DEBBIEAnd I am 10 and 12 years cancer-free, and I face fear, fear of fear. Luckily, I have a very pain-free body. If I had a lot of pain, I would be really in a tough situation, but I've learned to cope. And I also wanted to mention how my life has thrived after having cancer. Three years ago, I married a man who went to hundreds of doctors' appointments with me. I have learned to scuba dive. I travel extensively. And I am pursuing an art career.
REHMOh Chris, that is just wonderful. I'm so glad for you. And it's clear that your spirit is strong, and your body is following suit. I'm so glad you called. And here's a tweet from Bobby , who says, I wouldn't dispute the need for human support, but I also find my 11 cats are a tremendous source of comfort to me. What do you think, Clare?
ANSBERRYI think wherever you feel comfort and support and joy, that's great.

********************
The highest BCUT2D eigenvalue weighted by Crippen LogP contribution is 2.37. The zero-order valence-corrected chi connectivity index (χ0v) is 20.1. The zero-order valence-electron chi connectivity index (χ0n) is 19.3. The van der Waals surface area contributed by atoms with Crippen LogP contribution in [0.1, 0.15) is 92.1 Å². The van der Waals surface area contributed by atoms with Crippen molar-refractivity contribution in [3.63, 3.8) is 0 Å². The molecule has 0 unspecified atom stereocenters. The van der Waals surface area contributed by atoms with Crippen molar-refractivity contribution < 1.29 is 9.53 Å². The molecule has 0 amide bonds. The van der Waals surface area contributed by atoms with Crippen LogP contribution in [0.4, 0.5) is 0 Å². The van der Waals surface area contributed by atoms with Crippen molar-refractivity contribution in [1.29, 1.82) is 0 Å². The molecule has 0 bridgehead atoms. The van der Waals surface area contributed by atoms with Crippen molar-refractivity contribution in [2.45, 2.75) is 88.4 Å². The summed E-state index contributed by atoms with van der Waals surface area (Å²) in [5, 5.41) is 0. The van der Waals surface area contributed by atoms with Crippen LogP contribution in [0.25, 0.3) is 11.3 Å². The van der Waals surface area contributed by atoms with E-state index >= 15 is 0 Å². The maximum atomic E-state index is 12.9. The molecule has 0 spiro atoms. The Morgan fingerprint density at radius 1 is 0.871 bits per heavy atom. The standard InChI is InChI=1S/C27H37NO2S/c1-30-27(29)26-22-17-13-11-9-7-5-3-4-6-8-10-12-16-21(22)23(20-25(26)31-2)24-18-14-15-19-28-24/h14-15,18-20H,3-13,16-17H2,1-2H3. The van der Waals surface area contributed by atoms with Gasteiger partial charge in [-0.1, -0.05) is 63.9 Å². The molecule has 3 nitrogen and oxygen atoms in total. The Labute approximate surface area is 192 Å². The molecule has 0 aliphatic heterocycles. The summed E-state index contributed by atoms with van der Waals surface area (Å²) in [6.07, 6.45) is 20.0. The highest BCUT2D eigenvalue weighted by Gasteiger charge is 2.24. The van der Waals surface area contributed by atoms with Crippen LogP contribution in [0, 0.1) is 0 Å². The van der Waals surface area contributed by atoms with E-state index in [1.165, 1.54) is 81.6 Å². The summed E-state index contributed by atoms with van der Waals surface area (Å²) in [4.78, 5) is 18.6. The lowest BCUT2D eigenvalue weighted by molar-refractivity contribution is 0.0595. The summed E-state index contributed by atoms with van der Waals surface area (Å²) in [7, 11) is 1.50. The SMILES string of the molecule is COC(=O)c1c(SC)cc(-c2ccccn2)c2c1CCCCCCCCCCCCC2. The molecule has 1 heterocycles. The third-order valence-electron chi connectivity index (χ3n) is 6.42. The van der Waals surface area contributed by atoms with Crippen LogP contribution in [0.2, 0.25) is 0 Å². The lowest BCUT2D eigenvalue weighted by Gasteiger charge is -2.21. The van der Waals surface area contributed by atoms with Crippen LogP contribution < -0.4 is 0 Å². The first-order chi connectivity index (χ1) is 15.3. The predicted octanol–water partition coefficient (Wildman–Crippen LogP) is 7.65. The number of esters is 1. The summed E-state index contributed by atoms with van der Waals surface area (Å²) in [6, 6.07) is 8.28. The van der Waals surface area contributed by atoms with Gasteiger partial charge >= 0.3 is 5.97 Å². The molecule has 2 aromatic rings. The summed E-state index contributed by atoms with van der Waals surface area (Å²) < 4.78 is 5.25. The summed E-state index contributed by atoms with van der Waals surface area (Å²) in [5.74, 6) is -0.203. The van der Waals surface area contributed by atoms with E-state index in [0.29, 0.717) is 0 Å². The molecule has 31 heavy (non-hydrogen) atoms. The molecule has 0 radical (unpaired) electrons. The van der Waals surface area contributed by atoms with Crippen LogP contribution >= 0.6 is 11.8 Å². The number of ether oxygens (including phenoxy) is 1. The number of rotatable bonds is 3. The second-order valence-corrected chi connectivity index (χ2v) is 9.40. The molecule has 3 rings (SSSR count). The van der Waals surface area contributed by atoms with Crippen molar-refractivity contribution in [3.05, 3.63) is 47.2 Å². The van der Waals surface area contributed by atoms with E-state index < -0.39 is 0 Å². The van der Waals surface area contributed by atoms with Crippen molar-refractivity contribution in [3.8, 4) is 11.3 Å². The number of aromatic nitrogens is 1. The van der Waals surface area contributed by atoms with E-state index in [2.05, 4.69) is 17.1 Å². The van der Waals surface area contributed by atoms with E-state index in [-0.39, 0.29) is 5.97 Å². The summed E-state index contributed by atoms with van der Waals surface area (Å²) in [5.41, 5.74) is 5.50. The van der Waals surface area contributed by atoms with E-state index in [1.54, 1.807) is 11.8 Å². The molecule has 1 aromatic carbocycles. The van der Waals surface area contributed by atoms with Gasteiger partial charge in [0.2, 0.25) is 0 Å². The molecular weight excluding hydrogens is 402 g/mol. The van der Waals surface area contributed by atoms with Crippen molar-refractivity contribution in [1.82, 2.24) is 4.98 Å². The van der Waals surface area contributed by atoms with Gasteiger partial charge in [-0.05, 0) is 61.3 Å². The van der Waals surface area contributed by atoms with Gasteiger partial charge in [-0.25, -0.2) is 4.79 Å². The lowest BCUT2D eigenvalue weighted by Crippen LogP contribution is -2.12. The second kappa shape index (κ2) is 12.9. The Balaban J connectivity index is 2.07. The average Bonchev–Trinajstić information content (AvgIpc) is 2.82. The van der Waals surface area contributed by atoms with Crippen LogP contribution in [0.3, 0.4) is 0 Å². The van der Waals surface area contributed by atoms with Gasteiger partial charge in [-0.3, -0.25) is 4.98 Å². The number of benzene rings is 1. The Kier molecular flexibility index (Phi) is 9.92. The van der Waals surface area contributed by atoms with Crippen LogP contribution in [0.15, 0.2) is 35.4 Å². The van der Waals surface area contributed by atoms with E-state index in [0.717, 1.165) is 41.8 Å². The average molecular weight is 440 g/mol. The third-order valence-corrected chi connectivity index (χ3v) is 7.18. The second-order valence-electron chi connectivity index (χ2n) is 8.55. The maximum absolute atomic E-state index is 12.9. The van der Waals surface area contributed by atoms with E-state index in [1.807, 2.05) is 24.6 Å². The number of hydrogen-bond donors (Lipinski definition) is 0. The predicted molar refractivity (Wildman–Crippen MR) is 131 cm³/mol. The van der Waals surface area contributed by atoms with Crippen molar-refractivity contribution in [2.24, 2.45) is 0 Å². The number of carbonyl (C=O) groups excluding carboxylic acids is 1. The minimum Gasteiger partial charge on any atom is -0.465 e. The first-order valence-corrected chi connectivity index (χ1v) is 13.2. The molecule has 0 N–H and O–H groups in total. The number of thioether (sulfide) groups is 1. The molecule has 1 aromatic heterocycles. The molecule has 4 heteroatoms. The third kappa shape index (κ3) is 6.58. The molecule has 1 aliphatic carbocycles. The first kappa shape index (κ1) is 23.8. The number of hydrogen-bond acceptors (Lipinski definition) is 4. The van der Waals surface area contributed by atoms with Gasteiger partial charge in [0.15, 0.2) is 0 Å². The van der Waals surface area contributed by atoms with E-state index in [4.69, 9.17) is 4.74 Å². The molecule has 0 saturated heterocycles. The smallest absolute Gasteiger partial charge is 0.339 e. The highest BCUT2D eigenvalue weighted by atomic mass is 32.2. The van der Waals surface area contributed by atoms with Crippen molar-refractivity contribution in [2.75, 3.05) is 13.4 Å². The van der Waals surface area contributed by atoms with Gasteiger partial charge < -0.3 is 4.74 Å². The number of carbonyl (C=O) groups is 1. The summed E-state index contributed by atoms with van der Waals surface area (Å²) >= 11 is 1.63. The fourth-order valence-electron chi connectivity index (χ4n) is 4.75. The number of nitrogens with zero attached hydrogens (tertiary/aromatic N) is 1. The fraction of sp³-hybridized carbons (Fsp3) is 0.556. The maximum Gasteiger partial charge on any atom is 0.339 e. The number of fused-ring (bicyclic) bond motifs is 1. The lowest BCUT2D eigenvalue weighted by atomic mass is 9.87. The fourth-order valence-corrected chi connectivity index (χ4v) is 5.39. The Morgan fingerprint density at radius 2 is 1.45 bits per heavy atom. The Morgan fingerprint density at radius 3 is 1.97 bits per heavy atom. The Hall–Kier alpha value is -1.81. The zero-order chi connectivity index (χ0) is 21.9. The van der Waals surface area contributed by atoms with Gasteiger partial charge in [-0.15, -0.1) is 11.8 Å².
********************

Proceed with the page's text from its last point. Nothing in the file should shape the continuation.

REHMAnd there's no question that these animals can give us exactly that.
REHMAnd you're listening to the Diane Rehm Show. And let's go to Alyssa in Jacksonville, Florida. You're on the air.
ALYSSAHi Diane, thank you so much for taking my call.
ALYSSASince I was in high school, I've been battling depression on and off, and one person that always helps me with that was my mother. She always kept me grounded. A few years ago, about three and a half years, she became the victim of domestic violence. She was very critically injured. She, as a matter of fact, is in a nursing home now. She's 56. She will be in the care of a home for the rest of her life.
REHMOh my goodness.
ALYSSASo when that happened, I was 24. So I knew that going through this traumatic experience would kind of propel me into a depressive episode, and it did for quite a while, for about two years. And then my sister and I just started talking about it, just started talking about domestic violence and really advocating for the prevention and, you know, telling women about the warning signs. And I'm really just talking about our experience and our mother's experience, and that has really, really helped to kind of bounce back from that.